After you write down your bookís Turning Points; you now want to start the actually plotting in The Plot Book. Writing out the who, the where and the when.

In my notebook, Iíll write down Chapter One flip over several pages and then write Chapter Two, etc. etc. until books end. So I have a bunch of blank pages with chapter headings on them.

As I mentioned yesterday, Iíll plan three scenes per chapter. For me that is a right number.

You can write whatever works for you. There is no rule, just what works for you and your style of writing.

As each chapter will deepen your mystery, each scene should advance the plot and or subplot and keep the storyline moving forward.

In my Plot Book of, Lights, Camera. Murder! My initial notes read like this:

Sage finds the body on the television production set.

Sage must call Jon Maddox and bring him to crime scene

Conflict between Jon and Sage

Introduce Director: Hillary, Jeff Sanders, Double K and other characters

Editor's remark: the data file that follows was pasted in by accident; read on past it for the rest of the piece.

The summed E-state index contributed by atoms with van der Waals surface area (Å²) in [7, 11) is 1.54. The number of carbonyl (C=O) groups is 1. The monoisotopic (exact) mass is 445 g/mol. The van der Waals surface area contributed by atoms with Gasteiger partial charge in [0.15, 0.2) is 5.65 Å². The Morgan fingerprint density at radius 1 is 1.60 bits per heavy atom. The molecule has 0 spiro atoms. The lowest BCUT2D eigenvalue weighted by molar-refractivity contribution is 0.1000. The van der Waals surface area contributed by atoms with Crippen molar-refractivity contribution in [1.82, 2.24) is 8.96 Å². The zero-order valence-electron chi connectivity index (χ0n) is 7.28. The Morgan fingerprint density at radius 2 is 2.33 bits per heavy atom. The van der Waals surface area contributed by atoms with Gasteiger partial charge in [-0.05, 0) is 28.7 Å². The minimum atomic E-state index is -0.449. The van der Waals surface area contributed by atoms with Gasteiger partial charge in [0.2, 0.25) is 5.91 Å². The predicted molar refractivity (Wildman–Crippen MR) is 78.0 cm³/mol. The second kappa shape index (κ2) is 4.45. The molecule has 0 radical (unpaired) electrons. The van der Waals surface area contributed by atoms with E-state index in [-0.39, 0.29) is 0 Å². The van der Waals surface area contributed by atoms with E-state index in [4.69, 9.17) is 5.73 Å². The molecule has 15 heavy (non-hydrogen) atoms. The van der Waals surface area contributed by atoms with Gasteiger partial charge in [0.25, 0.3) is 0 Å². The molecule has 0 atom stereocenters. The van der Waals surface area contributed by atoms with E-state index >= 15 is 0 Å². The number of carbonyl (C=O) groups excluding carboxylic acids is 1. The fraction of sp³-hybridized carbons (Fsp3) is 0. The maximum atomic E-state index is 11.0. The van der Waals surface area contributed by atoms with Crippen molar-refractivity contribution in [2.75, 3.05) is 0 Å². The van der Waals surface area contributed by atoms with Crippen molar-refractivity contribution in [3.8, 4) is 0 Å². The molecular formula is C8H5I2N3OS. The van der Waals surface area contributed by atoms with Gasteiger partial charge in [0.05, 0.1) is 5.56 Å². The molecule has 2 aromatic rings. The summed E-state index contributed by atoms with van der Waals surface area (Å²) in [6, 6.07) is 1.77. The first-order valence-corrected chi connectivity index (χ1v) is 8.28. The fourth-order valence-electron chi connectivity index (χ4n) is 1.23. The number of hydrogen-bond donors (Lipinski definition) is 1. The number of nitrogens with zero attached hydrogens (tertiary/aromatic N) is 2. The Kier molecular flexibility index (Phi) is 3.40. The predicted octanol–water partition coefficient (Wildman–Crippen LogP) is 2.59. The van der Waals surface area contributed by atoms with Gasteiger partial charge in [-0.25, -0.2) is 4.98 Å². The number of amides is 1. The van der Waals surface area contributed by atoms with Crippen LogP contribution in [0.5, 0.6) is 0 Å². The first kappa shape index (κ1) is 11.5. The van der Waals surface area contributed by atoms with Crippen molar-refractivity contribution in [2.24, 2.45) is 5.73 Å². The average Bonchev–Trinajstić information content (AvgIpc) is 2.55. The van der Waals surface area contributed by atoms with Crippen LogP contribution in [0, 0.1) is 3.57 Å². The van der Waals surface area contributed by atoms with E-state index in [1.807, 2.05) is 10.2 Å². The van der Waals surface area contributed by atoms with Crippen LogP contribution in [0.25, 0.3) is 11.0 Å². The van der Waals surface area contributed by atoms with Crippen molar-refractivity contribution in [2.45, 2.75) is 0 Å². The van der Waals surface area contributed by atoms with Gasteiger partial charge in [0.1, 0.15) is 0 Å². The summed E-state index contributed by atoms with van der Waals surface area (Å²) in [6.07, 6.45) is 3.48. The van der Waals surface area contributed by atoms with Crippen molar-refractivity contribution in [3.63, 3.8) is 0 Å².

Bring in CSI & Medical Examiner

Sage finds second body.

Thatís usually all I write. It is usually very simple but by chapters end, I have an action plan to follow. Those few sentences usually turn into 25 pages or so.

In the Plot Book, I continue developing the following chapters until I get to the final climax and how I wanted to close out the book.

You can call it an outline of sorts. My notes are not so well refined just more on what scenes/actions should occur during this chapter.

When I was writing my novel Haunted Hearts about a medium; which was written long before the television shows Medium or Ghost Whisperer ever aired; I began working on my plot for Haunted Hearts.

Subplots included the relationship between my heroine and the book hero as they fall in love. Other subplots were the four ghosts found in an historic Inn in St. Augustine, Fl. Each of them died relating to the mystery and each one was respectfully freed by my Medium as she uncovered the clues.

As I was working on Haunted Hearts, I canít tell you how many ghost books I read or haunted history shows I watched or ghost tours I went on to accomplished the research required to write this book.